Examining Differences in Opportunity and Eligibility for Cancer Clinical Trial Participation Based on Sociodemographic and Disease Characteristics

Jessica Rearden

Alexandra Hanlon

Connie M. Ulrich

Margo Brooks-Carthon

Marilyn S. Sommers

clinical trial, minorities
ONF 2016, 43(1), 57-66. DOI: 10.1188/16.ONF.57-66

Purpose/Objectives: To examine differences in opportunity and eligibility for cancer clinical trial (CCT) participation based on sociodemographic and disease characteristics.

Design: A matched cross-sectional study including a prospective oral questionnaire and retrospective electronic medical record (EMR) review.

Setting: A single hospital in a large academic National Cancer Institute–designated cancer center in Philadelphia, Pennsylvania.

Sample: 44 Black or Hispanic and 44 Non-Hispanic White newly diagnosed individuals matched on cancer type and age (plus or minus five years).

Methods: Participants answered a questionnaire to capture self-reported opportunity for CCT participation, sociodemographic information, and cancer type. With consent, the authors completed a retrospective review of the EMR to assess eligibility and collect cancer stage and performance status.

Main Research Variables: Opportunity and eligibility for CCT participation.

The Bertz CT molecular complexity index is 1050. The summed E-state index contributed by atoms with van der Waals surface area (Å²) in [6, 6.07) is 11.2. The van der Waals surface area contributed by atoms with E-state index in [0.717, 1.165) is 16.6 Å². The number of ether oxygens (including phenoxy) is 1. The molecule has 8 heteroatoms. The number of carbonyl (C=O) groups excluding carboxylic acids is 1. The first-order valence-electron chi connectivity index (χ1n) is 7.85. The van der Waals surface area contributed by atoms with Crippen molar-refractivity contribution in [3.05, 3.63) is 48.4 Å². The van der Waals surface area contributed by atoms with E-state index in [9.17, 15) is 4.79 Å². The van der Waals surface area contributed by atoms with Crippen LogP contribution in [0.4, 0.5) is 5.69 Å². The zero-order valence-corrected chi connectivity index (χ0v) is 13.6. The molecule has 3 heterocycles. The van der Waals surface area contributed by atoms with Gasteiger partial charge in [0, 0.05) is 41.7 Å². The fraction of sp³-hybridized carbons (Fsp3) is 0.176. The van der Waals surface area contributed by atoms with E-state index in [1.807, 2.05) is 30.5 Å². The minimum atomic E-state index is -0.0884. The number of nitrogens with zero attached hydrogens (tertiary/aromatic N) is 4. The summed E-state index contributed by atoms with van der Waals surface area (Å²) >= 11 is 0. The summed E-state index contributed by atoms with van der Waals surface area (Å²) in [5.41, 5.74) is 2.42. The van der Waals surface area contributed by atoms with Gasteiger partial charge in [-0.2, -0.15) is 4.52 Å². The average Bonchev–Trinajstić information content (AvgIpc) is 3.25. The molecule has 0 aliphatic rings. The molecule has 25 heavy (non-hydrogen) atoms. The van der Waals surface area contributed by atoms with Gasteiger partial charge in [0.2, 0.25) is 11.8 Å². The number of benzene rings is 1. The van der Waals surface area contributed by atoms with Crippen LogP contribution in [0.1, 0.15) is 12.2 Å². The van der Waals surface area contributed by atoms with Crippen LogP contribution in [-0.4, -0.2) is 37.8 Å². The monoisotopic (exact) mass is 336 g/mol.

Findings: Most participants (78%) had no opportunity for participation and were ineligible for all available trials. No differences were noted in opportunity for participation or eligibility based on race or ethnicity. Participants with late-stage disease were more likely to have opportunity and be eligible for CCT participation (p = 0.001). Those with private insurance were less likely to have opportunity for participation (p = 0.05).

Conclusions: Limited trial availability and ineligibility negatively influenced opportunity for CCT participation for all populations. Levels of under-representation for CCT participation likely vary within and across sociodemographic and disease characteristics, as well as across healthcare settings.

Implications for Nursing: The unique roles of nurse navigators and advanced practice nurses can be leveraged to increase opportunities for CCT participation for all populations.

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